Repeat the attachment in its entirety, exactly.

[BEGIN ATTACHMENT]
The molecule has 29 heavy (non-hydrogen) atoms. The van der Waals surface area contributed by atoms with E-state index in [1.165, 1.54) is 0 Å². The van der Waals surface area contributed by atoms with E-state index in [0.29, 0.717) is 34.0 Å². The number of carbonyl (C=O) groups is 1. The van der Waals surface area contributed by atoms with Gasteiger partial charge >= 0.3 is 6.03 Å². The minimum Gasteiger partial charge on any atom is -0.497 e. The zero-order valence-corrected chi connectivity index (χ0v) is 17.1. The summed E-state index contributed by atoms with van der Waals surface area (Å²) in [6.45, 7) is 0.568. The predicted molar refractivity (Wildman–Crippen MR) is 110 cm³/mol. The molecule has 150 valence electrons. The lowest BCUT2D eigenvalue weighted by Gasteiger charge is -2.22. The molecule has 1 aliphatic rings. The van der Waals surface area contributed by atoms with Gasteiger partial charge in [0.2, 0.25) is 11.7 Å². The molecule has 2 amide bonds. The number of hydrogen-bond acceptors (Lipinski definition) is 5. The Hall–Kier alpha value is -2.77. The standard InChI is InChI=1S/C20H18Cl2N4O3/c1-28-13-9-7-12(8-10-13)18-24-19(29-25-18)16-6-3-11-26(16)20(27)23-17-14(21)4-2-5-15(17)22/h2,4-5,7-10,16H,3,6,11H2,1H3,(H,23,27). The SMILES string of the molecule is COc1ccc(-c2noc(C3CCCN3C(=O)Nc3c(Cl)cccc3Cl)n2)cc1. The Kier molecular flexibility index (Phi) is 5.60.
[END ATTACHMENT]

The molecule has 29 heavy (non-hydrogen) atoms. The van der Waals surface area contributed by atoms with E-state index in [1.165, 1.54) is 0 Å². The van der Waals surface area contributed by atoms with E-state index in [0.29, 0.717) is 34.0 Å². The number of carbonyl (C=O) groups is 1. The van der Waals surface area contributed by atoms with Gasteiger partial charge >= 0.3 is 6.03 Å². The minimum Gasteiger partial charge on any atom is -0.497 e. The zero-order valence-corrected chi connectivity index (χ0v) is 17.1. The summed E-state index contributed by atoms with van der Waals surface area (Å²) in [6.45, 7) is 0.568. The predicted molar refractivity (Wildman–Crippen MR) is 110 cm³/mol. The molecule has 150 valence electrons. The lowest BCUT2D eigenvalue weighted by Gasteiger charge is -2.22. The molecule has 1 aliphatic rings. The van der Waals surface area contributed by atoms with Gasteiger partial charge in [0.2, 0.25) is 11.7 Å². The molecule has 2 amide bonds. The number of hydrogen-bond acceptors (Lipinski definition) is 5. The Hall–Kier alpha value is -2.77. The standard InChI is InChI=1S/C20H18Cl2N4O3/c1-28-13-9-7-12(8-10-13)18-24-19(29-25-18)16-6-3-11-26(16)20(27)23-17-14(21)4-2-5-15(17)22/h2,4-5,7-10,16H,3,6,11H2,1H3,(H,23,27). The SMILES string of the molecule is COc1ccc(-c2noc(C3CCCN3C(=O)Nc3c(Cl)cccc3Cl)n2)cc1. The Kier molecular flexibility index (Phi) is 5.60.